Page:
(Aside to non-USA readers: my apologies for all the two character state abbreviations, especially NH which here does not mean Northern Hemisphere! RGGI is our Regional Greenhouse Gas Initiative, a Cap and Trade program in the northeast USA.)
I wasn’t expecting to create a full post today after the New Hampshire senate Energy and Natural Resources committee’s public hearing on our RGGI exit bill, but there is enough news to make this post worthwhile.
The Delaware legislature has a bill of their own to get out of RGGI, support is growing in New Jersey, Pennsylvania looked, but decided to stay out of RGGI, and some concerns I had here in New Hampshire have been significantly alleviated.
Delaware: On April 6th, House Bill #86 was introduced and assigned to the Energy committee. Its long title, An Act to Amend Title 7 of the Delaware Code Relating to Terminating the Regional Greenhouse Gas Initiative and CO2 Emission Trading Program, won’t sell many books, but the main section of the bill is a bunch of “Whereas” statements and sums up current understanding pretty well:
WHEREAS, Delaware’s participation in the Regional Greenhouse Gas Initiative (RGGI) has a goal of reducing carbon dioxide (CO2) production; and
WHEREAS, the goal of RGGI is to reduce CO2 emissions by 10% by 2019 from Delaware electrical power plants over 25 megawatts in size; and
WHEREAS, Delaware has already far exceeded the goal of 10% reduction by 2019; and
WHEREAS, changes already in effect have reduced emissions 41%; and
WHEREAS, Delaware’s high cost of electricity is costing approximately $500 per home per year in higher energy costs; and
WHEREAS, employers leave the State or decide not to locate in Delaware due to its 50% higher electricity costs; and
WHEREAS, New Hampshire, New Jersey, and Maine are considering terminating; and
WHEREAS, the decade-long effort in Delaware is replaced by increased emissions in China every 68 seconds; and
WHEREAS, program revenues are collected and mostly spent by non-transparent, non-governmental organizations and the loss of this revenue will not significantly impact the State budget; and
WHEREAS, the impact of the energy efficiency improvements of the program are less than 1% of the unsubsidized annual energy efficiency improvements in the general economy attributable to normal market forces.
Good luck to them. The bill has three sponsors and several co-sponsors.
New Jersey: Support for RGGI exit bills has mostly followed party lines. That’s been a bit disappointing, especially in states where RGGI funds have been transferred to the state general fund instead of being reserved for energy conservation and efficiency work. In New Jersey, Democrat State Senator Paul Sarlo publicly announced his co-sponsorship of the repeal effort. Last month, Governor Christie criticized the program saying it may be hurting economic development. He may decide within within a month whether New Jersey should pull out of RGGI. (Christie is one of the governors who redirected RGGI funds to his state’s general fund.)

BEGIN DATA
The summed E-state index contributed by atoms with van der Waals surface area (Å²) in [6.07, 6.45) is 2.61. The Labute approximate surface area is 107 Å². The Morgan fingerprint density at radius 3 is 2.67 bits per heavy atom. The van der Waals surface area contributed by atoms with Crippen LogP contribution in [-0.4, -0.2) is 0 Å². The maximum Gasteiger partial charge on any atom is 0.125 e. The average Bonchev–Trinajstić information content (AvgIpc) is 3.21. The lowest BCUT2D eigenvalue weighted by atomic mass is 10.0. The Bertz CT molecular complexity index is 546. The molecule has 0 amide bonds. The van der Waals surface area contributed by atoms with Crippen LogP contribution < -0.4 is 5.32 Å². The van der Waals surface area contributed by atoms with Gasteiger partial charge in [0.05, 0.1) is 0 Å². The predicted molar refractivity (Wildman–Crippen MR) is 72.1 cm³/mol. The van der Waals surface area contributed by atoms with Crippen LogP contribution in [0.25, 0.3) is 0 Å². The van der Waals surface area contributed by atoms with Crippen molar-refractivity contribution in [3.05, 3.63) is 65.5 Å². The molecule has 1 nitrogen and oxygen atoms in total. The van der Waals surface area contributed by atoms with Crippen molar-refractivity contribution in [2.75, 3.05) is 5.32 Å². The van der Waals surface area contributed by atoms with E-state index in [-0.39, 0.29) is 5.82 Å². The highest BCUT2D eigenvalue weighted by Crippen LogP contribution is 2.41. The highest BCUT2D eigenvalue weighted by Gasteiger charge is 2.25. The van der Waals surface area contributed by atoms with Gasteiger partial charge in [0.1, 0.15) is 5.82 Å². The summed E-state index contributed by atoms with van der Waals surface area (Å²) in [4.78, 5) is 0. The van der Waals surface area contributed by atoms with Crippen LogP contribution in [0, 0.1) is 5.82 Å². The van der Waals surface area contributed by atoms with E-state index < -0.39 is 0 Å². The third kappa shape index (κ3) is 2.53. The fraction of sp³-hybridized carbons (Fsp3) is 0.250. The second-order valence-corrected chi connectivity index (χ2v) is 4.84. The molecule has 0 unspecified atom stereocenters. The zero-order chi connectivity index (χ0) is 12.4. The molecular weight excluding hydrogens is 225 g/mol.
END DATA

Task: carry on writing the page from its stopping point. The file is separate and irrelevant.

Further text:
New Hampshire: I expected the Energy and Natural Resources committee would not vote in favor of our RGGI Exit bill and that two senior republicans would vote against it. One of them, Jeb Bradley, introduced a detailed amendment that replaces the current board that distributes RGGI funds. It also changes the exit strategy from the end of this year to when other states representing at least 10% of the carbon dioxide allowances leave RGGI. I.e. New Jersey leaves, we leave. Until then, we receive RGGI funds for power we purchase from RGGI regulated power plants. RGGI may not survive New Jersey leaving, so this amendment helps to encourage New Jersey, and it means that HB 519 may be passed by the committee next week when they reconvene. (More people wanted to speak at the hearing than there was time, so the committee recessed the hearing until next Thursday at 0900.)
My testimony had a large section on job creation, and compared the low emission sort of jobs RGGI encourages to another program, the NH Innovation Research Center which helps develop new technologies. It could create whole new industries which would require more power and hence make it harder to reach RGGI goals.
With Sen. Bradley’s support, the full senate may have a veto-proof majority.
Maine: I’m unable to confirm this, but Corey R. Lewandowski, th NH State Director of Americans for Prosperity, said Maine has also tapped RGGI funds for offsetting budget shortfalls. That tends to annoy voters so it may add support to Maine’s RGGI Exit bill. Of course, if no one knows about the funds transfer, it won’t have much impact.
Pennsylvania: I’m also unable to confirm this, but Lewandowski said Pennsylvania recently considered joining RGGI, but decided not to join.